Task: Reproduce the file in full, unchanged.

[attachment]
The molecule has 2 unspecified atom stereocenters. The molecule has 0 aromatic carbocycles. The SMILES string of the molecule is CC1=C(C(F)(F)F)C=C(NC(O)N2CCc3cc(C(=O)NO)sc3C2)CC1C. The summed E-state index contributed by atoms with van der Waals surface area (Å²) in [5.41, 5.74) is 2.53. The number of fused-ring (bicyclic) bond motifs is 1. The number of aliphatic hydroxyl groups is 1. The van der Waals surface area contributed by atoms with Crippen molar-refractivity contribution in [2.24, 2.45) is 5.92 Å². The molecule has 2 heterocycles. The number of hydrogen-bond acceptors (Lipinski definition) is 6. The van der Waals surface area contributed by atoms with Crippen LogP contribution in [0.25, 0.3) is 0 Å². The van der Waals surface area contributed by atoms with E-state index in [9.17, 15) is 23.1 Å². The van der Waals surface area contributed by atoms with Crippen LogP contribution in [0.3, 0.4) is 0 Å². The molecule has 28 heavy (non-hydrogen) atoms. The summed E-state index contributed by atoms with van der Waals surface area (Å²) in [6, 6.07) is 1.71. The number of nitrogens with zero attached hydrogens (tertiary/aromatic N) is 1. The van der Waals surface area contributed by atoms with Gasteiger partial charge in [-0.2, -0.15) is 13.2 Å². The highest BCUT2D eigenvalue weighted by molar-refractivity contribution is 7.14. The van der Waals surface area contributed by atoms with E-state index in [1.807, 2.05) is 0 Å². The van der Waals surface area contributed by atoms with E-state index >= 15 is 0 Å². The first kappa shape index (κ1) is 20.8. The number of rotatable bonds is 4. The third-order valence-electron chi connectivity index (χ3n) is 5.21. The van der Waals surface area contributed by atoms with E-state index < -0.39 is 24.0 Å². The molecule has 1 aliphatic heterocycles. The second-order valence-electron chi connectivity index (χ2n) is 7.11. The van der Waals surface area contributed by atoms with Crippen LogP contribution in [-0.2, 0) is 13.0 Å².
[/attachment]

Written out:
The molecule has 2 unspecified atom stereocenters. The molecule has 0 aromatic carbocycles. The SMILES string of the molecule is CC1=C(C(F)(F)F)C=C(NC(O)N2CCc3cc(C(=O)NO)sc3C2)CC1C. The summed E-state index contributed by atoms with van der Waals surface area (Å²) in [5.41, 5.74) is 2.53. The number of fused-ring (bicyclic) bond motifs is 1. The number of aliphatic hydroxyl groups is 1. The van der Waals surface area contributed by atoms with Crippen molar-refractivity contribution in [2.24, 2.45) is 5.92 Å². The molecule has 2 heterocycles. The number of hydrogen-bond acceptors (Lipinski definition) is 6. The van der Waals surface area contributed by atoms with Crippen LogP contribution in [0.25, 0.3) is 0 Å². The van der Waals surface area contributed by atoms with E-state index in [9.17, 15) is 23.1 Å². The van der Waals surface area contributed by atoms with Crippen LogP contribution in [0.3, 0.4) is 0 Å². The molecule has 28 heavy (non-hydrogen) atoms. The summed E-state index contributed by atoms with van der Waals surface area (Å²) in [6, 6.07) is 1.71. The number of nitrogens with zero attached hydrogens (tertiary/aromatic N) is 1. The van der Waals surface area contributed by atoms with Gasteiger partial charge in [-0.2, -0.15) is 13.2 Å². The highest BCUT2D eigenvalue weighted by molar-refractivity contribution is 7.14. The van der Waals surface area contributed by atoms with E-state index in [1.807, 2.05) is 0 Å². The van der Waals surface area contributed by atoms with E-state index >= 15 is 0 Å². The first kappa shape index (κ1) is 20.8. The number of rotatable bonds is 4. The third-order valence-electron chi connectivity index (χ3n) is 5.21. The van der Waals surface area contributed by atoms with E-state index < -0.39 is 24.0 Å². The molecule has 1 aliphatic heterocycles. The second-order valence-electron chi connectivity index (χ2n) is 7.11. The van der Waals surface area contributed by atoms with Crippen LogP contribution in [-0.2, 0) is 13.0 Å².